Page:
The Halden project does not only mean that the 18 OECD countries collectively initiate research projects. Bilateral agreements are also signed with individual nuclear organizations in these countries.
Such agreements may include experiments with fuel rods where the customer sends with his own heavy water to make the conditions as realistic as possible. Ny Tid observes that together with the Dimona heavy water there are a couple of barrels of heavy water from the Canadian Ontario Power Generation that will be used for this purpose. But operations manager Elisenberg does not want Ny Tid to take pictures of it.
“(…) We have limited research on nuclear power. We have something about the reactor in Halden, and we will continue with that, but we have no plans to significantly step up that business, ”Stoltenberg said.
Safe to build down
When research on the Halden reactor was discussed during the previous parliamentary period, the Center Party did not advocate closure.
- We instead asked for evaluations of the work that takes place there through an impact assessment, explains Inger Enger, who was the Center Party's energy policy spokeswoman at the time, and who now sits on the research committee in the Storting.
Such an evaluation is now available. It was delivered to Business Minister Børge Brende (H) in August last year by a selection which included Bellona, Ife and the Norwegian Radiation Protection Authority.
The committee should consider what will happen to the research in Halden when Halden-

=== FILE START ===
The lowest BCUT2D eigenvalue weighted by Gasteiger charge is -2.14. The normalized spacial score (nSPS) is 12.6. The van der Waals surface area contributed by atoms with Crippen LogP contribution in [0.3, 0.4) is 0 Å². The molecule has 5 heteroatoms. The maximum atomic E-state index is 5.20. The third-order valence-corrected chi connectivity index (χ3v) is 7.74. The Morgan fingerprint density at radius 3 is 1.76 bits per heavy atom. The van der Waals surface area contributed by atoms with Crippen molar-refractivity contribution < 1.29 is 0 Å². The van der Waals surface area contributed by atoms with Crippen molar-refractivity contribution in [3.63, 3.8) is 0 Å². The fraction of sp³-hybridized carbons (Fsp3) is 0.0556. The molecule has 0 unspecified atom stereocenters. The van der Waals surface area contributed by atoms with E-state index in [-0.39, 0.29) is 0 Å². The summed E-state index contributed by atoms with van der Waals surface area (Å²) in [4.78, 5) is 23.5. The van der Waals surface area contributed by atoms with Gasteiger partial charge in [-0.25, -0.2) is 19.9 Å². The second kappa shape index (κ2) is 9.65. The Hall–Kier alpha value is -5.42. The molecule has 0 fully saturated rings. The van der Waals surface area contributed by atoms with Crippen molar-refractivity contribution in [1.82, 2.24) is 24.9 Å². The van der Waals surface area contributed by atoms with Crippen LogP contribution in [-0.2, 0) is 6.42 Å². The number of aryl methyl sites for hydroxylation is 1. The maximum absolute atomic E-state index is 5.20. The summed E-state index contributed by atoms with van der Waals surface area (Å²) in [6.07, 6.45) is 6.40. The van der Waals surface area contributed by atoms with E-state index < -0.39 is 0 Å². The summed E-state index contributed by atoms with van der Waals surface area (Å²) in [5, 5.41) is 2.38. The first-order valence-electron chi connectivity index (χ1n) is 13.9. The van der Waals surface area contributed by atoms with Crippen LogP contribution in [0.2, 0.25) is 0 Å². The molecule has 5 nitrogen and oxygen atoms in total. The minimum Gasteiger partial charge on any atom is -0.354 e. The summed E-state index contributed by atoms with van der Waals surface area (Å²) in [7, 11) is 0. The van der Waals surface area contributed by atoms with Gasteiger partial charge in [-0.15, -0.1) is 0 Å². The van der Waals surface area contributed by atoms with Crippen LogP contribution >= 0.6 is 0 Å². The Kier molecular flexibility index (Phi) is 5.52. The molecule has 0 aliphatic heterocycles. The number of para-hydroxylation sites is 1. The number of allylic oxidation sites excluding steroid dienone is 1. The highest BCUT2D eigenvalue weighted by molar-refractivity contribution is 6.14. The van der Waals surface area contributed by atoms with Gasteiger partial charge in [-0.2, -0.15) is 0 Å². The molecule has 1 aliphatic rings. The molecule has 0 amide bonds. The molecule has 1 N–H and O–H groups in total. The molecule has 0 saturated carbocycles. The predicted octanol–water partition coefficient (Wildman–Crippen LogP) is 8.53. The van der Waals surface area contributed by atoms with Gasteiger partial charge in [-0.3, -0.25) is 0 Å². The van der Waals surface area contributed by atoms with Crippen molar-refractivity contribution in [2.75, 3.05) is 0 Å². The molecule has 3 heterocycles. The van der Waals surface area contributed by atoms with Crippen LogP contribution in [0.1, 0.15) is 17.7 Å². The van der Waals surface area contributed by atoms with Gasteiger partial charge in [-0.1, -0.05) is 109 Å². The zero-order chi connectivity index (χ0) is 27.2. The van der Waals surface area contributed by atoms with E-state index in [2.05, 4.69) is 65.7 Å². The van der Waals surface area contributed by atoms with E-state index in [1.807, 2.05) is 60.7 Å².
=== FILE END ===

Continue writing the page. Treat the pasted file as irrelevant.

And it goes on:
the reactor will once be shut down and what the consequences of a shutdown will be.
"The distinction between safety-preventive and prolonged nuclear research in Halden seems small."
Morten Bremer Mærli, Nupi
They recommend that the money spent on nuclear research be transferred to other safety research at Ife-Halden in case the reactor is shut down, and conclude that Norwegian nuclear preparedness is not dependent on the reactor. Dependence has been an important argument for the annual state allocations to the reactor.
At Sylvia Brustad's Ministry of Health, it is expected that approximately two years will be spent on processing Ife's license application.
The Ministry's decision in the case will therefore not be available until 2008.
While Ife and the Norwegian authorities believe the main point of the Halden project is to improve the safety of the nuclear plants in the world, the environmental movement has criticized Ife for helping to preserve the lives of old power plants that should have been shut down.
"The distinction between safety-preventive and prolonged nuclear research in Halden seems to be small," notes Mærli in his report to the Ministry of the Environment.
- We must have an open discussion about what the security systems in Halden are, and what they contribute to in the world, says Bård Lahn, leader of Nature and Youth.
He would prefer to shut down the Halden reactor as soon as possible.
- The systems developed here are used as an argument to extend the life of unsafe reactors that should be shut down. In this sense, the security argument in this case is abused, he believes.
Lahn thinks one must look at the Halden reactor in relation to Sellafield. One of the partners in the Halden project is British Nuclear Fuels Ltd, the company that operates the disputed Sellafield plant.
- Mox research in Halden builds on the plant in England, which Norway wants to close down, Lahn claims.
On May 18 this year, Prime Minister Tony Blair announced that it is appropriate to build new nuclear power plants at Sellafield. n email@example.com